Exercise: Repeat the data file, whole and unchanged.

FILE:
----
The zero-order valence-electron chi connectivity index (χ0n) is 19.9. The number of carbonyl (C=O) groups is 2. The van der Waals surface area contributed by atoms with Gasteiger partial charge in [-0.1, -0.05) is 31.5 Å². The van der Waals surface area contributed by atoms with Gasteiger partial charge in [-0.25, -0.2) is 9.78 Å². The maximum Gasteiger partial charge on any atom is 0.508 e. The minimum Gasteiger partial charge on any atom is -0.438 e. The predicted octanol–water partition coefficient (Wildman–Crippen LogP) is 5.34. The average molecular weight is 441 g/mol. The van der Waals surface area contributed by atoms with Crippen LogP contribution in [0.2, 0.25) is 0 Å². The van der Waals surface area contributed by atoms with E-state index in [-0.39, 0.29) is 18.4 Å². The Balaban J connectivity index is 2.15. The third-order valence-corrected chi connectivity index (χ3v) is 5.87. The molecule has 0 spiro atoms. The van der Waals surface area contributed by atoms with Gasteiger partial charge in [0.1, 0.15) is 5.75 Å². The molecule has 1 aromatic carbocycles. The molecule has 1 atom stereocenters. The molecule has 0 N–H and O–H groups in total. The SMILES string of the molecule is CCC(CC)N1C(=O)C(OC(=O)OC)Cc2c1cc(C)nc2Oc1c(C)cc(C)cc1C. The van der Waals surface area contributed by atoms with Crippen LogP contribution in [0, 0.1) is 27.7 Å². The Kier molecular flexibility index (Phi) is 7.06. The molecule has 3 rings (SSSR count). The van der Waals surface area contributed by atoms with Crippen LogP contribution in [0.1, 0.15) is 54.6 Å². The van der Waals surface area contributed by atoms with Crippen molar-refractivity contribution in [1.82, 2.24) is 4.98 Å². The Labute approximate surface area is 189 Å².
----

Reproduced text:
The zero-order valence-electron chi connectivity index (χ0n) is 19.9. The number of carbonyl (C=O) groups is 2. The van der Waals surface area contributed by atoms with Gasteiger partial charge in [-0.1, -0.05) is 31.5 Å². The van der Waals surface area contributed by atoms with Gasteiger partial charge in [-0.25, -0.2) is 9.78 Å². The maximum Gasteiger partial charge on any atom is 0.508 e. The minimum Gasteiger partial charge on any atom is -0.438 e. The predicted octanol–water partition coefficient (Wildman–Crippen LogP) is 5.34. The average molecular weight is 441 g/mol. The van der Waals surface area contributed by atoms with Crippen LogP contribution in [0.2, 0.25) is 0 Å². The van der Waals surface area contributed by atoms with E-state index in [-0.39, 0.29) is 18.4 Å². The Balaban J connectivity index is 2.15. The third-order valence-corrected chi connectivity index (χ3v) is 5.87. The molecule has 0 spiro atoms. The van der Waals surface area contributed by atoms with Gasteiger partial charge in [0.1, 0.15) is 5.75 Å². The molecule has 1 aromatic carbocycles. The molecule has 1 atom stereocenters. The molecule has 0 N–H and O–H groups in total. The SMILES string of the molecule is CCC(CC)N1C(=O)C(OC(=O)OC)Cc2c1cc(C)nc2Oc1c(C)cc(C)cc1C. The van der Waals surface area contributed by atoms with Crippen LogP contribution in [0, 0.1) is 27.7 Å². The Kier molecular flexibility index (Phi) is 7.06. The molecule has 3 rings (SSSR count). The van der Waals surface area contributed by atoms with Crippen LogP contribution in [0.1, 0.15) is 54.6 Å². The van der Waals surface area contributed by atoms with Crippen molar-refractivity contribution in [1.82, 2.24) is 4.98 Å². The Labute approximate surface area is 189 Å².